Elle lived and breathed the French culture for three years in the peaceful haven of Normandy, before returning to the wild west of Los Angeles, then the woods of Portland, Oregon, as the ex Ex-Pat That Could. When thinking about how to describe herself as a writer, she realized she already has in her first blog post. If you don’t care to scroll all the way back to the beginning, it’s been cut and pasted here. Enjoy!
(Originally published January 2015)
I’ve been a writer without knowing it since I was a kid. As soon as I was old enough to have a diary, I would journal about my day (“Abby the dog followed me around for 30 minutes today. Then Kitty sat next to me for 10.” — In my defense, no one is profound at 7 years old. If they are, they’re ghostwritten.) Then when I became a voracious reader around age 8, I started writing very short stories, around three pages long in my progressively more adult journals. Then at age 9, I got on Prodigy, the O.G. America Online (AOL) community.
And pretended to be over the age of 18 to contribute stories to a communal work of fiction, Prodigy High School.
There was a Forum section of Prodigy for discussion threads and one was devoted to its fictitious high school world. Users would post intros to their characters (<New girl: Shaunna’s first day>) then other users would reply to the thread with their own characters interacting with the initial subject’s characters (<4th Period: Calculus>). This world was better than the MTV my parents so desperately sought to hide from me, in that I learned ALL. KINDS. OF STUFF. I was actually a pretty popular writer. My characters saw a lot of (inter)action but any time some jock got a little too virtually friendly (“He stroked Carrie’s thigh and moved in for the kiss. Then she–“), I did an about-face and replied with a surly homey-don’t-play-that. As a blushing child, I rarely sneaked a peek at the threads labeled ‘explicit content’ but I also didn’t want anyone to know that I was underage (of puberty). So I posted a thread detailing the excruciatingly difficult decision that my character, high school sophomore, Maya made to have an abortion.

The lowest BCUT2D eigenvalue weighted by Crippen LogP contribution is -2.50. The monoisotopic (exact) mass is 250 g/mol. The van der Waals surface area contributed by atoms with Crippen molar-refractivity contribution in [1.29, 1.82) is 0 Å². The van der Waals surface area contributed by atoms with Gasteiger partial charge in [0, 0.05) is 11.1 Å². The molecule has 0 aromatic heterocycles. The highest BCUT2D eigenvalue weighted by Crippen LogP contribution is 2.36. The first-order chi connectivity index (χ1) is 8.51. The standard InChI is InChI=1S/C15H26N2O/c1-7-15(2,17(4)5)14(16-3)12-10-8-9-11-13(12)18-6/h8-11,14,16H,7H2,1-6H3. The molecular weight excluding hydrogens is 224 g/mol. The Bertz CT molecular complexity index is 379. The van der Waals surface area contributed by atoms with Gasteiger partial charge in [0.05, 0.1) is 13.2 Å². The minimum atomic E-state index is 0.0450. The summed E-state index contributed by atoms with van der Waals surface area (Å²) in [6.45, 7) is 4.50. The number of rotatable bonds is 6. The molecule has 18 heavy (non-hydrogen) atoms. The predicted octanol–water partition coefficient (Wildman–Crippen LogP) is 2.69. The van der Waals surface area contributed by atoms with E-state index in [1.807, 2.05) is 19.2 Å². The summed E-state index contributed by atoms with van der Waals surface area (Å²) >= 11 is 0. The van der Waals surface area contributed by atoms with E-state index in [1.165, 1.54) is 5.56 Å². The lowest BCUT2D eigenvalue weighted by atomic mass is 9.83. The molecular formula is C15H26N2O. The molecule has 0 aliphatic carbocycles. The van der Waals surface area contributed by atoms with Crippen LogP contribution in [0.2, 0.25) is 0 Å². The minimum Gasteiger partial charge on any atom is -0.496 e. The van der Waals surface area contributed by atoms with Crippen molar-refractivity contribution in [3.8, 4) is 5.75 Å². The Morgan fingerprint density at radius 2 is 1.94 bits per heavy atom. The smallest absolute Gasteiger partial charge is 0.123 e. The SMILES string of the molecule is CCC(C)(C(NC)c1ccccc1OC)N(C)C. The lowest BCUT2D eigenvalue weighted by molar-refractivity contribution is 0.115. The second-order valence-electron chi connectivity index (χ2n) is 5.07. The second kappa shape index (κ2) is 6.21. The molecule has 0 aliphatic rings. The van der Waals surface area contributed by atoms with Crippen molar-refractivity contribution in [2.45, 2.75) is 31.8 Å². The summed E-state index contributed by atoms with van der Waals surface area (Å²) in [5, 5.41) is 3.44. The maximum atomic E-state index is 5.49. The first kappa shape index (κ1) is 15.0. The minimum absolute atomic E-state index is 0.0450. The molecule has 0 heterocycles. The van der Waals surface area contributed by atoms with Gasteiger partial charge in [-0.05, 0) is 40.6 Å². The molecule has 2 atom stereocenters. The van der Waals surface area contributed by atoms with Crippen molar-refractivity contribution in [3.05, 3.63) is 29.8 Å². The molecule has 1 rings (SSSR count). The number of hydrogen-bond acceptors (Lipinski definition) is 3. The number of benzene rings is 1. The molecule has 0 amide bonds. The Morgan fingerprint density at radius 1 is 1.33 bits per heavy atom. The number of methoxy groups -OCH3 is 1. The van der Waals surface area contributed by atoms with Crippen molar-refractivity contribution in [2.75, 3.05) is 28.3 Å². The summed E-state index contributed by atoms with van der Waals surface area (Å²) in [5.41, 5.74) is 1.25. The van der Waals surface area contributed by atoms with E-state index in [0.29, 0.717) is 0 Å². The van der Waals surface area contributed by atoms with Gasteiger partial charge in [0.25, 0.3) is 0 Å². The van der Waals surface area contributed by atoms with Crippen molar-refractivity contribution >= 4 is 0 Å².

I did my best to research the details of an abortion (circa 1994 when Clinton had made then-waves with his politics) but couldn’t get past the parental blocks on the rinky-dink (state of the art circa 1994) computer. Suffice it to say, I focused on the emotions of the moment instead.
And realized I should be a writer.